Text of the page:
Watch Anderson Cooper demonstrate neuroplasticity in action – how you can use your mind to change your brain – at the cellular level!
OnAir Post: CBT changes your brain
A mindfulness practice changes your brain
Even healthy people repeat undesirable behavior. Many of us go through life on autopilot – just doing what comes naturally, despite the fact we keep hurting ourselves and others.
Neuroscientists tell us that the best way to ‘manage autopilot’ – the automatic parts of our brain – is to use our ‘wise’ minds. That is, we can apply a set of scientifically proven self-care strategies and skills to improve our lives.
One such self-care skill is mindfulness. Skills-based psychotherapy teaches you how to initiate and sustain this process over the long term. Watch how it works to change your brain – from autopilot to calm.
CBT changes your brain
If we have diabetes, we go to a specialist to learn how to ‘manage’ it – so it doesn’t manage us.
Just like physical illnesses, with the right kind of help, we can learn how to ‘manage our brains’ … for you-name-it brain chemistry problem. Mental health is brain chemistry, which can be managed with our minds, using cognitive behavior therapy (CBT). There is plenty of evidence that CBT actually changes our brain chemistry:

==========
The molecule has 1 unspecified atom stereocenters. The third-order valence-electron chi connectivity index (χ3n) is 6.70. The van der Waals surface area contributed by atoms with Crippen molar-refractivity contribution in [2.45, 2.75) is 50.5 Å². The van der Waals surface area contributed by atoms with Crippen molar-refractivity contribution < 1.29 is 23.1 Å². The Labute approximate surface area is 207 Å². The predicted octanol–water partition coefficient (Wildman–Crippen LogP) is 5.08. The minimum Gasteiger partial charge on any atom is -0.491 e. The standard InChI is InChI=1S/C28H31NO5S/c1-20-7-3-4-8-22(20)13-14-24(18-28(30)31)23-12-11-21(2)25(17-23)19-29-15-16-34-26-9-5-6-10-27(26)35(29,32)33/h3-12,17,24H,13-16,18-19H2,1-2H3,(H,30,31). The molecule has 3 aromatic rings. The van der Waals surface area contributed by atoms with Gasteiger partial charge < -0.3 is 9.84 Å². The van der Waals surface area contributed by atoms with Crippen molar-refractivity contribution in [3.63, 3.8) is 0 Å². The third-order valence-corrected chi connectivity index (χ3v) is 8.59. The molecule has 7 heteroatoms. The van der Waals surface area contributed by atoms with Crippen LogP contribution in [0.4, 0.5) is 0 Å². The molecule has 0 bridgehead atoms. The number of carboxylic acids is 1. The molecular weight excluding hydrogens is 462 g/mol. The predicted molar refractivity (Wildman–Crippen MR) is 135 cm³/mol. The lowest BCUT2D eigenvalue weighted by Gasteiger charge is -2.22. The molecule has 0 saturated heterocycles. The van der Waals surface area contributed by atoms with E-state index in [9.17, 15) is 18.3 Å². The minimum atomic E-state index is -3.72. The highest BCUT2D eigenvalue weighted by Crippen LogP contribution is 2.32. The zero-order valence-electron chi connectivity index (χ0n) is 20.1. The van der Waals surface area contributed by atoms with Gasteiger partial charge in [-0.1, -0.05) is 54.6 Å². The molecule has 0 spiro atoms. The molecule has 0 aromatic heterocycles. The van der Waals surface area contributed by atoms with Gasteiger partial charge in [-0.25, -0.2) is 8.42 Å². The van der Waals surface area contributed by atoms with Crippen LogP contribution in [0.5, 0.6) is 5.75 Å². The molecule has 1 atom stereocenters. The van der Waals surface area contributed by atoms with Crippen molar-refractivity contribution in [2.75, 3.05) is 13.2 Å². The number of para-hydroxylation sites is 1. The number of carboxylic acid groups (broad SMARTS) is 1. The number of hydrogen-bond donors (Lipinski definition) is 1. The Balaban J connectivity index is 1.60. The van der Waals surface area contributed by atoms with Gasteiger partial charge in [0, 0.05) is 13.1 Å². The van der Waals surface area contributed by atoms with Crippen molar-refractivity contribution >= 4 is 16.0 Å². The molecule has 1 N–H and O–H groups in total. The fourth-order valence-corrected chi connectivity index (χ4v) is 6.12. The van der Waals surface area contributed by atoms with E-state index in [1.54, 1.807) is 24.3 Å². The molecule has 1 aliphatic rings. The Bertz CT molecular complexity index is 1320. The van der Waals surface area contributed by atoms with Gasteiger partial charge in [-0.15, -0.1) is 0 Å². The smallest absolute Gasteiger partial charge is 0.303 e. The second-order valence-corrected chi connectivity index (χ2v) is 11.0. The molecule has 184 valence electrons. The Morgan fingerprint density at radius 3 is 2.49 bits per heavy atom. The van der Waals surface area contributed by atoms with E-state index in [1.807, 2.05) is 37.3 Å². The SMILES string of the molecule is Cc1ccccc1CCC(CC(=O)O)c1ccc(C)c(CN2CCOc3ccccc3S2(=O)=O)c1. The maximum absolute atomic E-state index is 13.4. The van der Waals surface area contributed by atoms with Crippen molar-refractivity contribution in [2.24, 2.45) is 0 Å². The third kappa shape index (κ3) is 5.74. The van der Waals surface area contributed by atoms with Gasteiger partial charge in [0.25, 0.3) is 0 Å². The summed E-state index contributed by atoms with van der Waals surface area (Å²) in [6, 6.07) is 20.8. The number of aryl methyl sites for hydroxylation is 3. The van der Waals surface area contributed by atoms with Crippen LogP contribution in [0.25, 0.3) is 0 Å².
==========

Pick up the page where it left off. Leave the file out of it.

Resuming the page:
Toward smarter selection of therapy for psychiatric disorders
Does cognitive behavioral therapy change the brain? A systematic review of neuroimaging in anxiety disorders.
How psychotherapy changes the brain – the contribution of functional neuroimaging
(Below are scans of brains with Obsessive Compulsive Disorder, Depression, ADHD, as well as problems with Smoking, Alcohol, Obesity, & Cocaine.) …
“Current research into obsessive compulsive disorder focuses on a feedback loop involving three brain areas: the frontal lobe (prefrontal and frontal cortices), striatum and thalamus. The loop involves multiple circuits and signals that can stimulate or inhibit brain activity.” See more about The OCD Loop: What may go wrong by Amy Ellis Nutt at the Washington Post.
More about recent treatments for OCD